The manufacture of and trade in weapons is a business that counts its profits in billions of dollars and its costs in human lives.
The arms trade drives the gargantuan amount spent on ‘defence’ every year – $1.6 trillion in 2010 alone: $235 for every person on the planet.
It accounts for almost 40 per cent of corruption in world trade. The very small number of people who decide on multibillion dollar contracts, the huge sums of money at stake and the veil of secrecy behind which transactions take place (in the interests of ‘national security’) ensure that the industry is hard-wired for corruption.
The formal, large government-to-government deals and illicit or black market trade are inextricably intertwined and function on the basis of collusion among politicians, intelligence operatives, listed corporations, bankers, money launderers, go-betweens and common criminals.
This shadow world of money, corruption, deceit and death operates according to its own rules, largely unscrutinized, bringing enormous benefits to a chosen few and misery to millions. The trade corrodes our democracies, weakens already fragile states and often undermines the national security it purports to strengthen.
I experienced this first hand as an ANC Member of Parliament in South Africa’s nascent democracy. At the time that our then President, Thabo Mbeki, claimed we did not have the resources to provide life-saving medication to the over five million people living with HIV/AIDS, we spent $10 billion on weapons we didn’t need and barely use today. About $300 million in bribes were paid to senior politicians, officials, go-betweens and the ANC itself.
To cover up this corruption the ANC leadership undermined the very institutions of democracy they had fought so courageously to bring about. Parliament was turned into a rubber stamp. I was thrown off the committee I ran and eventually forced to leave Parliament, where the ANC majority voted down any meaningful enquiry into the arms deal. The two key anti-corruption bodies were closed down, investigators told who and what they could and could not investigate, and prosecuting authorities directed as to who to charge. If you were involved in the corruption and a political danger to President Mbeki, you were charged. If, however, you were knee deep in corruption but an ally of the President, you were not even investigated.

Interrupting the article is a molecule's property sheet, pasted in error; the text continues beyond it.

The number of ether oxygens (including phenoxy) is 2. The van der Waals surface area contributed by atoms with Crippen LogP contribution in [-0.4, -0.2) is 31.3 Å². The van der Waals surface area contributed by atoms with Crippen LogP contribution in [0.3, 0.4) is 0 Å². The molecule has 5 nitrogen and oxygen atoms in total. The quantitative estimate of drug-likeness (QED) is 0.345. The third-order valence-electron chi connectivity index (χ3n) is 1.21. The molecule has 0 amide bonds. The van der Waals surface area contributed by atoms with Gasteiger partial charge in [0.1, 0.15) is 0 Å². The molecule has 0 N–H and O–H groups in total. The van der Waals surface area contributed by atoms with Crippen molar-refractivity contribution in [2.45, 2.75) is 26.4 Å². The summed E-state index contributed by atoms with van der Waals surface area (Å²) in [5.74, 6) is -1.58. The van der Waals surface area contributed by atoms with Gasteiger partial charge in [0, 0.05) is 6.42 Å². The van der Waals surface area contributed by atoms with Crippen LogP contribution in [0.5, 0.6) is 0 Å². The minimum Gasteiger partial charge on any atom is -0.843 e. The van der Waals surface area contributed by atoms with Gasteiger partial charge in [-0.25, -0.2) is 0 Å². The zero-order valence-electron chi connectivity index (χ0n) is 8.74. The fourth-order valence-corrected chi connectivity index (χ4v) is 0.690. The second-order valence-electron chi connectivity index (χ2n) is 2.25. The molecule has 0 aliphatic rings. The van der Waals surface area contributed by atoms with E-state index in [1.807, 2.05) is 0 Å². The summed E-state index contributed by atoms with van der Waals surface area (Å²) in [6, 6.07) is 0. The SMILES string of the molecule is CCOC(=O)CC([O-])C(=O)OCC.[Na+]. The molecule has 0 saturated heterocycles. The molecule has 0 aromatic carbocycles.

The British company BAESystems contributed $180 million of the bribes and received the biggest contract, even though the jet it sold had not made an initial shortlist and was two and a half times more expensive than the plane desired by the air force. The Defence Minister at the time, a major recipient of bribes, decided to exclude cost as a criterion on this, the single biggest contract democratic South Africa had ever signed. Only 11 of the 24 jets have ever been operational.
In the five and a half years after the deal was signed, 355,000 South Africans died avoidable deaths as a result of the government’s refusal to provide anti-retroviral drugs through the public health system. South Africa could have built close to two million houses with the money spent on the weapons or created 100,000 low-skill jobs a year for 10 years in a country with a formal unemployment rate of close to 30 per cent.
According to the country’s Deputy President Kgalema Motlanthe, corruption is now pervasive throughout the ruling party and at all levels of government. Its roots are to be found in the arms deal and its cover-up, the point at which the ANC lost its moral compass.